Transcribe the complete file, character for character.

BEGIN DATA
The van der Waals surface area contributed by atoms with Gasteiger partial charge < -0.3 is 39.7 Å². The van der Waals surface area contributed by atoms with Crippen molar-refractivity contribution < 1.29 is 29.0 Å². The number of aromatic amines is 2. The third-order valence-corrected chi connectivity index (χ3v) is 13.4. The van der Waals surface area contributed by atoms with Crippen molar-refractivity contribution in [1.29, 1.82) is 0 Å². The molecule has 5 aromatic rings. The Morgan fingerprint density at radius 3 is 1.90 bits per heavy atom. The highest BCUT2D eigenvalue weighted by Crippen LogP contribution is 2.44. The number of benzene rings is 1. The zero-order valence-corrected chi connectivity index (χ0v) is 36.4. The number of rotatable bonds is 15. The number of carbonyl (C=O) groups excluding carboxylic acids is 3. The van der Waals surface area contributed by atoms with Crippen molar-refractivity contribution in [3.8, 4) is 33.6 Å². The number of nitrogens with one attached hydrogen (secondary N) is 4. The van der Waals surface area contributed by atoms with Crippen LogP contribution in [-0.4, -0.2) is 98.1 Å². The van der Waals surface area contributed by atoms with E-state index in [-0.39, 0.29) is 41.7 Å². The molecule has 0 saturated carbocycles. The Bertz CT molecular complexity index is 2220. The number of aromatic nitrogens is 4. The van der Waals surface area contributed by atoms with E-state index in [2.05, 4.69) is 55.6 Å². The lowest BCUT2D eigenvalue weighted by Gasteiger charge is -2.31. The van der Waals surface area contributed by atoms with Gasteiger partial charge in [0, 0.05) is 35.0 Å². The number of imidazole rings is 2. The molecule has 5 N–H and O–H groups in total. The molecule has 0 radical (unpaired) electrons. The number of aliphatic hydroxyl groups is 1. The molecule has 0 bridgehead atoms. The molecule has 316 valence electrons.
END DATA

The van der Waals surface area contributed by atoms with Gasteiger partial charge < -0.3 is 39.7 Å². The van der Waals surface area contributed by atoms with Crippen molar-refractivity contribution < 1.29 is 29.0 Å². The number of aromatic amines is 2. The third-order valence-corrected chi connectivity index (χ3v) is 13.4. The van der Waals surface area contributed by atoms with Crippen molar-refractivity contribution in [1.29, 1.82) is 0 Å². The molecule has 5 aromatic rings. The Morgan fingerprint density at radius 3 is 1.90 bits per heavy atom. The highest BCUT2D eigenvalue weighted by Crippen LogP contribution is 2.44. The number of benzene rings is 1. The zero-order valence-corrected chi connectivity index (χ0v) is 36.4. The number of rotatable bonds is 15. The number of carbonyl (C=O) groups excluding carboxylic acids is 3. The van der Waals surface area contributed by atoms with Crippen molar-refractivity contribution in [3.8, 4) is 33.6 Å². The number of nitrogens with one attached hydrogen (secondary N) is 4. The van der Waals surface area contributed by atoms with Crippen LogP contribution in [-0.4, -0.2) is 98.1 Å². The van der Waals surface area contributed by atoms with E-state index in [-0.39, 0.29) is 41.7 Å². The molecule has 0 saturated carbocycles. The Bertz CT molecular complexity index is 2220. The number of aromatic nitrogens is 4. The van der Waals surface area contributed by atoms with E-state index in [2.05, 4.69) is 55.6 Å². The lowest BCUT2D eigenvalue weighted by Gasteiger charge is -2.31. The van der Waals surface area contributed by atoms with Gasteiger partial charge in [0, 0.05) is 35.0 Å². The number of imidazole rings is 2. The molecule has 5 N–H and O–H groups in total. The molecule has 0 radical (unpaired) electrons. The number of aliphatic hydroxyl groups is 1. The molecule has 0 bridgehead atoms. The molecule has 316 valence electrons.